The fashion industry is an accredited economic powerhouse, with a global gross domestic product (GDP) of 2%. Forecasters predict a further rise within the industries worth in the next coming years. Despite the defeat most major high-street retailers have suffered through the increase of consumers shopping online, the unwavering demand for cheap and easily obtainable clothing has levelled-up alongside the instantly gratified consumer.
Largely influenced by the rise of social media, recent statistics reported by BoF (Business of Fashion) director Caroline Rush estimated the UK fashion industry alone, contributed a staggering £32.3 billion to the British economy during 2018, resulting in a 5.4% increase from its 2016 report. Economic growth presents a plethora of benefits across its varying scopes, especially considering that the fashion industry is soon becoming an equal counterpart in-light of what it contributes to its respective homeland GDP’s.
Growth amongst the fashion industry itself, has resulted in it becoming a major contender next to the finance industry. Fashion employs more than 890,000 people, providing jobs across varying parts of the industry. However, following the rapid growth within its sector, a major bone of contention has gained prominence amongst our socially conscious generation.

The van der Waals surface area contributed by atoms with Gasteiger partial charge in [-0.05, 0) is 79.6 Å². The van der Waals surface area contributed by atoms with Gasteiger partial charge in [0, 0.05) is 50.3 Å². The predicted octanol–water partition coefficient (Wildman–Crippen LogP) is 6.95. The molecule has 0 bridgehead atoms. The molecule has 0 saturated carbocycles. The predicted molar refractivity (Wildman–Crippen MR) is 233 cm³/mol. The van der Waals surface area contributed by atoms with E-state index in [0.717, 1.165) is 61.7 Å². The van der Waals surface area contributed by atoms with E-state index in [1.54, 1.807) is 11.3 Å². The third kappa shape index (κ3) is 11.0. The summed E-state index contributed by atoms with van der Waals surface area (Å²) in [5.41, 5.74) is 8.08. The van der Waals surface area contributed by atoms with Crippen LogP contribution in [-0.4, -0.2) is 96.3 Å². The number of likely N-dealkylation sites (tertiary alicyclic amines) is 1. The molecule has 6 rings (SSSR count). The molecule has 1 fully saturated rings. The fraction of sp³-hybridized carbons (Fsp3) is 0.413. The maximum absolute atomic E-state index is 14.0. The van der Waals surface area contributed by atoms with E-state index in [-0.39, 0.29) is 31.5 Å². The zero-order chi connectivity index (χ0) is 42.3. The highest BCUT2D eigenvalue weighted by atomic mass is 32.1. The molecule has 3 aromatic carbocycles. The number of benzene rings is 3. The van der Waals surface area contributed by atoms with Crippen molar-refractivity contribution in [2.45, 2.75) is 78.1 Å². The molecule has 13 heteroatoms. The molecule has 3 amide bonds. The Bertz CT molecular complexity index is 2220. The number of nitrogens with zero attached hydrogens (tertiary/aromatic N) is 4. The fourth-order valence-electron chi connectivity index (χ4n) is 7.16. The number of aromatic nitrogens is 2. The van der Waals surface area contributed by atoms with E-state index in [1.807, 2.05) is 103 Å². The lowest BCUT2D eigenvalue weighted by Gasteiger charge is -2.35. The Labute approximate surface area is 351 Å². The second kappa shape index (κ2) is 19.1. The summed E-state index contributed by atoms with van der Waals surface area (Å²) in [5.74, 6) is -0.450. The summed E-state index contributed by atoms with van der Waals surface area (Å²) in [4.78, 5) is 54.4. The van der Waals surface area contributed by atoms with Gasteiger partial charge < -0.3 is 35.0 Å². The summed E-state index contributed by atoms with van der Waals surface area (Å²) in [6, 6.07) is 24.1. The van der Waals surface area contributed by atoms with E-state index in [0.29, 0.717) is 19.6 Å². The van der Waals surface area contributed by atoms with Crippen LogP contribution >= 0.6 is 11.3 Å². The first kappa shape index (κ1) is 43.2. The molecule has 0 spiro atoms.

Though the fashion industry has flourished with impressive momentum, the ramifications pertaining to Fast-Fashion – a relatively new phenomenon whereby cheaply produced catwalk imitations are pumped through fashion commerce outlets, creating a rapid expansion of goods in a very short amount of time. This, in-turn has created grievances in-light of how Fast-Fashion is affecting the planet, particularly in a present and future context. Past reports have recorded consumption of approximately 80 billion new pieces of clothing every year – 400% more than what was being consumed just two decades prior.
However, a silver-lining presents itself in the name of sustainability. Making small changes to how we shop and recycle could potentially pause the damage thrusted upon the planet, as-well-as creating preventative measures in the realm of over polluting landfill with tonnes of textile waste.
Below are five labels that are striving towards a brighter, less polluted future. Upholding sustainable means of production into their core framework of interest:
Founder, and creative director at Novembre Magazine Florence Tétier creates handmade jewellery from recycled waste.
Stocked at notable outlets such as Dover Street Market, Aune Store, and Opening Ceremony.
Reconstructed blanket jackets and other various garments form the backdrop for the Swedish design duo, notably included within their Fall’19 collection. Produced and designed in Sweden by Josephine Bergqvist and Livia Schück.
REDUX initiative: presenting an ongoing campaign in aid of sourcing sustainable alternatives, with a main goal in minimizing impact on the planet. Coinciding with the launch of REDUX, Cubitts have created ten one-off concept frames, originating from ten different waste materials – potatoes, sheep’s wool, corn husks, chopping boards, plastic packaging, human hair, mushrooms, yoghurt pots, CDs, and cornstarch. All frames have been crafted by hand within their London Kings Cross store. Read more about their initiative here.
Reconstructing garments from up-cycled materials, namely using t-shirts to reinvent dresses.
Turning the notion of recycling off its axis.
Romanian designer, up-cycles old Nike trainers into hybrid kitten heels. Notably working alongside powerhouse Fashion East to present her ss’20 collection, watch here.
Written by Tagen Donovan